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Volume 9 Supplement 2

AIDS Vaccine 2012

  • Oral presentation
  • Open Access

Identification of CD8+ T cell host factors involved in HIV control

  • 1,
  • 1,
  • 1,
  • 1,
  • 1 and
  • 1
Retrovirology20129 (Suppl 2) :O44

https://doi.org/10.1186/1742-4690-9-S2-O44

  • Published:

Keywords

  • Cell Homeostasis
  • Peptide Stimulation
  • Cell Host Factor
  • Elite Controller
  • Unique Candidate

Background

The goal of the is project was to further define our understanding of the critical antiviral effector molecules and cell signaling pathways involved in CD8 T cell mediated control of HIV infection.

Methods

To accomplish this, we performed whole genome transcriptional profiling on sorted epitope-specific CD8 T cells, in the presence and absence of cognate peptide, from a total of 8 B*2705 elite controllers and progressors. Epitope-specific CTLs were isolated using HLA class I tetramers and used to prepare mRNA for evaluation by gene expression profiles using whole genome Illumina bead arrays. Bulk CD8 T cells were used as an internal control for each patient.

Results

Statistically significant genes enriched by our analysis include those involved in cellular cytotoxicity, cytokine signaling, T-cell receptor signaling, cell-cell adhesion molecules, and T cell homeostasis. Further analysis of the gene set identified 137 unique genes that were both induced by peptide stimulation in epitope-specific CD8 T cells, and significantly different between peptide-stimulated controller and progressor CD8 T cells. Further refinement of this list of 137 genes using a protein-protein network analysis revealed that 13 of these genes are statistically significant in driving the network connectivity. We have now focused our efforts on one of these genes, Caspase 8.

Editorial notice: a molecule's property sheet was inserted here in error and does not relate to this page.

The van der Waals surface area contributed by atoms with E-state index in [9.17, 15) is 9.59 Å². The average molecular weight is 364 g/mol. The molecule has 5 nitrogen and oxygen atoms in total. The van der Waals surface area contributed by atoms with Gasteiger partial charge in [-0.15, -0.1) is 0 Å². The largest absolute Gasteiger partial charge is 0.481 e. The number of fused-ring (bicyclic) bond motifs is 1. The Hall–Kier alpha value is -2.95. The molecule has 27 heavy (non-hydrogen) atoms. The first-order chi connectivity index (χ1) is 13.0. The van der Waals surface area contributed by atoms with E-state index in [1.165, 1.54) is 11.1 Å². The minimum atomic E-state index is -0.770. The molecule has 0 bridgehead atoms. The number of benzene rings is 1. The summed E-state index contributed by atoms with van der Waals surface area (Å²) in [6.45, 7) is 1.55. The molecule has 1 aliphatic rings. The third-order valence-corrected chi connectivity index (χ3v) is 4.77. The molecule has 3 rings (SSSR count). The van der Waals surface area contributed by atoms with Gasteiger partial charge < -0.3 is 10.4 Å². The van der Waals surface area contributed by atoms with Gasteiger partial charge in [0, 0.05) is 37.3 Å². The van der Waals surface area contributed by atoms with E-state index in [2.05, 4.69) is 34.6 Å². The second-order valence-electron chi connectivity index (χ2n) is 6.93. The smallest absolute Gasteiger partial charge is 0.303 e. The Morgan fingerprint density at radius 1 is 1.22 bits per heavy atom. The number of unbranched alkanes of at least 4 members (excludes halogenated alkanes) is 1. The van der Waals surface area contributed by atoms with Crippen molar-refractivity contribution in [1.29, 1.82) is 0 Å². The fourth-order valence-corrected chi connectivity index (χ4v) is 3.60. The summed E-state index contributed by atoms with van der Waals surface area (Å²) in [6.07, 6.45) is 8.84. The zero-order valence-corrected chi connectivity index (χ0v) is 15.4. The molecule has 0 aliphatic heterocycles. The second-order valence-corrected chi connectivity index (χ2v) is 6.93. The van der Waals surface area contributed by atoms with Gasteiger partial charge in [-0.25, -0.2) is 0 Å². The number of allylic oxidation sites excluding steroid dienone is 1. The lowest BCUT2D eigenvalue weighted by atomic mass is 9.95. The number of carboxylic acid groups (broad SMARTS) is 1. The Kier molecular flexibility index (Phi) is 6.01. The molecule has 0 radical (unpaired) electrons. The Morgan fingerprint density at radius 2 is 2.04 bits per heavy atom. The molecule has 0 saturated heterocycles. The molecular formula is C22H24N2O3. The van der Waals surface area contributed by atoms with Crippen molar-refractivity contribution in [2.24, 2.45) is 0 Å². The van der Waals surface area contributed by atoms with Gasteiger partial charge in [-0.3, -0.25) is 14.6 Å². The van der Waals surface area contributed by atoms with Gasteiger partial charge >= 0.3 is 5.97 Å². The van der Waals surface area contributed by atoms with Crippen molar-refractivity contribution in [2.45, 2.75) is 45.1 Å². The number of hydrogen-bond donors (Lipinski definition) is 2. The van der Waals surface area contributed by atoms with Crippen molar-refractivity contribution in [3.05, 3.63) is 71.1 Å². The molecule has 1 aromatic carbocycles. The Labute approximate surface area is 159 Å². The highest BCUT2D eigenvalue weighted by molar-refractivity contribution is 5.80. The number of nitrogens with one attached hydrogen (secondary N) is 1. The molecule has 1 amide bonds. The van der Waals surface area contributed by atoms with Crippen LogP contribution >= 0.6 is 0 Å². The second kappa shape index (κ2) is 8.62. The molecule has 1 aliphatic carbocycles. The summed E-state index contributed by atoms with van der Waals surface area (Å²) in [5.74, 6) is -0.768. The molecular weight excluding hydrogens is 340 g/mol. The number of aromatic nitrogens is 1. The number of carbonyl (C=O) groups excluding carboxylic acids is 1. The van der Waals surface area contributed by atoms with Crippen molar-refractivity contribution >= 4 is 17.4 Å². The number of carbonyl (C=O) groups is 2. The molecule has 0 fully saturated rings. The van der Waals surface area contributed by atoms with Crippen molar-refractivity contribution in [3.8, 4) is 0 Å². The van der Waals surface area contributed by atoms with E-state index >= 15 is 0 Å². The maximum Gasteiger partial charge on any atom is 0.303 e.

Conclusion

This study defines a novel set of 137 genes in epitope-specific CD8 T cells that are upregulated upon peptide stimulation and different between patients that control and have progressive infection. Further refinement of this list defines 13 unique candidates that drive network connectivity, of which one was Caspase 8. Our initial studies also reveal that Caspase 8 mRNA expression, which has a known role in T cell homeostasis, is upregulated in CD8 T cells in controllers, suggesting its potential role as a novel T cell correlate of control.

Authors’ Affiliations

(1)
Ragon Institute of MGH, MIT and Harvard/Massachusetts General Hospital, Boston, MA, USA

Copyright

© Gaiha et al; licensee BioMed Central Ltd. 2012

This article is published under license to BioMed Central Ltd. This is an Open Access article distributed under the terms of the Creative Commons Attribution License (http://creativecommons.org/licenses/by/2.0), which permits unrestricted use, distribution, and reproduction in any medium, provided the original work is properly cited.

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